5 responses

  1. Jane
    October 9, 2019

    Thanks Dave! Those are all good points. At the moment I’m thinking that I wouldn’t want to take my kids on the Skyliner, but that if it’s been operating well for awhile at that point I might go by myself, at night when it’s off time and we wouldn’t be missing anything if I got stuck. However the more I read the more I think it just won’t be available.

    Reply

  2. Jane
    October 7, 2019

    Hi Dave, any guess about when the skyliner will come back online? At the moment we’re kind of too scared to ride it even if it does….but this was something I really wanted to do. Our visit starts Nov 25.

    Reply

    • Dave
      October 9, 2019

      Hey Jane, so the honest answer of course is I don’t know.

      It seems for what has been reported that there were three different problems slowing down the evacuation—which is intended to be a simple slow return of all cars to a station where folks can get off

      • A medical emergency in one of the cars was called in, which required for prudence a direct evacuation via the fire department, and absurdly with no visible car numbers it took them a while to pinpoint exactly which gondola car to directly evacuate
      • Unblocking the Riviera station where the collision occurred, and assuring that the system was in appropriate operating condition before they could restart the movement of the cars
      • General communications and problem solving, both among WDW/Doppelmayr/Reedy Creek fire department staff, and between WDW and the stranded folks.

      How quickly it returns is largely a function of why the initial collision and subsequent problems happened, and how reliably fixable they are.

      E.g. if an automated system had a component failure, then you replace it, inspect every other equivalent of it, and add increased scrutiny of the component to the maintenance checklist.

      If, however, it was human error that caused or contributed to the initial problem, then you have to determine how much re-training of what sort is required, and even to what extent you might be able to reduce the decision making load (or pace of required action) that cast members face, through adding new fail-safe systems.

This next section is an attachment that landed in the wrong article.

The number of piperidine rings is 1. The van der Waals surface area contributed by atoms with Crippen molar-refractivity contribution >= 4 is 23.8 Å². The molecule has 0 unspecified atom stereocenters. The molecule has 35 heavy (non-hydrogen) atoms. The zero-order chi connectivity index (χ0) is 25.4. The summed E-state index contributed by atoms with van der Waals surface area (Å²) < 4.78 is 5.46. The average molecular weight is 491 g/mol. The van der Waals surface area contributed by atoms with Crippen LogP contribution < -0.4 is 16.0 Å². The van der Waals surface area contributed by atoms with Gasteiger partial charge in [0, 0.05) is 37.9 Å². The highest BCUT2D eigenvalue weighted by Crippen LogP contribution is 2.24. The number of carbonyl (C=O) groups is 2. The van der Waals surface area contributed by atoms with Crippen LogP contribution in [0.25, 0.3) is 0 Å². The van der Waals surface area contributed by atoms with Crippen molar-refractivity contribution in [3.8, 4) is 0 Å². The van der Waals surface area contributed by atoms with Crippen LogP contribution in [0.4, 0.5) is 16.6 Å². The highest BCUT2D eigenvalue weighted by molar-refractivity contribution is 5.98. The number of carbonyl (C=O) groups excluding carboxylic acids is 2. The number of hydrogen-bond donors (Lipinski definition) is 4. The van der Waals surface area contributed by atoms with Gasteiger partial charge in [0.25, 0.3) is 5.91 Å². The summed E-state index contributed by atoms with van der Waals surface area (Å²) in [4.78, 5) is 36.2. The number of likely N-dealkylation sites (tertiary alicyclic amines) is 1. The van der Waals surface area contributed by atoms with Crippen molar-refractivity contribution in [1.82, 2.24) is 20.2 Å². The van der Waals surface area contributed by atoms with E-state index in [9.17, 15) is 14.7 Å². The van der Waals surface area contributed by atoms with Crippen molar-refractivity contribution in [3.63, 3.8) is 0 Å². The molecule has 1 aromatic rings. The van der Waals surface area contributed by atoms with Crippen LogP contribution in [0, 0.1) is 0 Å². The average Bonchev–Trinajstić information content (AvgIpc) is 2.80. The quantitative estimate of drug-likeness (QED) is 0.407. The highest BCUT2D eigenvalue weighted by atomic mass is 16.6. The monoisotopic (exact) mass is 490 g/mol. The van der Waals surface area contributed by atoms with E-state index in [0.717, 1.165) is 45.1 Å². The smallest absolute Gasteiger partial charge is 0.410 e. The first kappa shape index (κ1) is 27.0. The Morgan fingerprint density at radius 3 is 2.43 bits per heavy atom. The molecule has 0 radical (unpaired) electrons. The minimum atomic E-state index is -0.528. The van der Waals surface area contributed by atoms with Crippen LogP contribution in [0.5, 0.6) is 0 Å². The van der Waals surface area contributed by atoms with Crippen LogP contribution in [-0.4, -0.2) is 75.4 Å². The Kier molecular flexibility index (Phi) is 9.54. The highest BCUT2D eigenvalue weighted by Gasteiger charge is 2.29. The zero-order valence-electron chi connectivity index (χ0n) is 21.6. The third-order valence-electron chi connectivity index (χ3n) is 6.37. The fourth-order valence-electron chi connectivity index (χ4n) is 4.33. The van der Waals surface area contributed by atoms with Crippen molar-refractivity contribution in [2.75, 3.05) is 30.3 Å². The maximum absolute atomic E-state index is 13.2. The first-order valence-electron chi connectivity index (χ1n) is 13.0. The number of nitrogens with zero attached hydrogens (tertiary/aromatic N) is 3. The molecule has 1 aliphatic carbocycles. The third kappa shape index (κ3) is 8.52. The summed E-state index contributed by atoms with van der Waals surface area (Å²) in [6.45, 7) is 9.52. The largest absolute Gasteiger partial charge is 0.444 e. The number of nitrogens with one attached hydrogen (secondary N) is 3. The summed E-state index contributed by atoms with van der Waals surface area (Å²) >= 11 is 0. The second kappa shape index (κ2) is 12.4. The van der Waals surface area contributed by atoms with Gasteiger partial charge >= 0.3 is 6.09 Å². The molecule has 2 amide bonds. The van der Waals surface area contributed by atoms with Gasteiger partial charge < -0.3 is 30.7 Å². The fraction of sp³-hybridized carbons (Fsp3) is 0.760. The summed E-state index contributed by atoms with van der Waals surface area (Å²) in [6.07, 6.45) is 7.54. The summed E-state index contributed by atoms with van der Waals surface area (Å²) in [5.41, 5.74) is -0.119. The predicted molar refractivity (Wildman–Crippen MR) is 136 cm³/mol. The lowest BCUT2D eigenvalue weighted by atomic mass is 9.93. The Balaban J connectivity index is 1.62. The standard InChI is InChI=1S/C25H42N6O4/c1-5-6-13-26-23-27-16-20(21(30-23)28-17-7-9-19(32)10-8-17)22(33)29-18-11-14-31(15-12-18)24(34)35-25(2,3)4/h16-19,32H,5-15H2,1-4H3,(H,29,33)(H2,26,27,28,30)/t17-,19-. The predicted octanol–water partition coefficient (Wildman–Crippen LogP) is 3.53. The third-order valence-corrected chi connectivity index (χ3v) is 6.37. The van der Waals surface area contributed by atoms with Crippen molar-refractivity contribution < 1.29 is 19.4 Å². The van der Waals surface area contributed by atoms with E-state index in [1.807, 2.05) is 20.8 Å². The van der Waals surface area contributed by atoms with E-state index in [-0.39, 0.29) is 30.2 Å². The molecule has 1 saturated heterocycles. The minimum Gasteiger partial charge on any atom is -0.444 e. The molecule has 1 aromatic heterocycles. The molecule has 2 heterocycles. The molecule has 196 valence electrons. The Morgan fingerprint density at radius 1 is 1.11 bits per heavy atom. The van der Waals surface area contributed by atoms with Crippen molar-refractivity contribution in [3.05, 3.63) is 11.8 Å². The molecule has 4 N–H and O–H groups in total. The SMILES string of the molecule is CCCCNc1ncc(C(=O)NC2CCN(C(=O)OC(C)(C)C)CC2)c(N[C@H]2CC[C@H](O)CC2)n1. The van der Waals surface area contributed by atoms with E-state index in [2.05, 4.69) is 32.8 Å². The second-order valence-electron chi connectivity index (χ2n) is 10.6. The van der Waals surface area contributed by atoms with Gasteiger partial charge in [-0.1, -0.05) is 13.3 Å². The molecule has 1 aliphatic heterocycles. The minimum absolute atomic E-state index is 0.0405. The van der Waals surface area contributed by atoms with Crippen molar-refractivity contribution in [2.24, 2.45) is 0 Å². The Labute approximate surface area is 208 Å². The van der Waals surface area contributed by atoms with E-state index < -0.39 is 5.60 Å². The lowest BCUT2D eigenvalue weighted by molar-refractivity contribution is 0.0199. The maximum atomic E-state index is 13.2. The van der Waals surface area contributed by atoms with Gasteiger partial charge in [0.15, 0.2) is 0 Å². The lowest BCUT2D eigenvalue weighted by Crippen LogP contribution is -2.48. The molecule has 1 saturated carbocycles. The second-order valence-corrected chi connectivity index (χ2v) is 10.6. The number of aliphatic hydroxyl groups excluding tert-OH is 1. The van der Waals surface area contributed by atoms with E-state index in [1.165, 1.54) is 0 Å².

To put this last point a different way, you need to determine how much you are willing to bet on allowing possible human error in the system vs automating that potential error away…which is both a basic operational safety issue and also a liability issue.

      One obvious needed change is adding visible numbers to the bottoms of the cars. I’ve seen in discussion forums the claim that this might take months. Frankly, that could be done overnight if WDW was willing to throw enough labor at it…it’s the designed-in potential for human error that is the major issue…

      Personally, I would ride the gondola in a heartbeat as soon as it reopens. But I would make sure to go potty first, have a charged cell phone and a bottle of water, and make a note of my car number…

      Reply

  3. Bill Bo B
    August 7, 2019

    If the Skyliner recoups $60m in 2020 alone, it could do very well over the next 5 years. Curious what the total Skyliner investment cost Disney initially, maybe $150m? I have no clue.

    Reply

    • Dave
      August 8, 2019

      Bill, I don’t know either. Note that my $60 million is the revenue number, from which Disney would have to offset operating costs, maintenance, back-up buses, depreciation, etc.

      Reply

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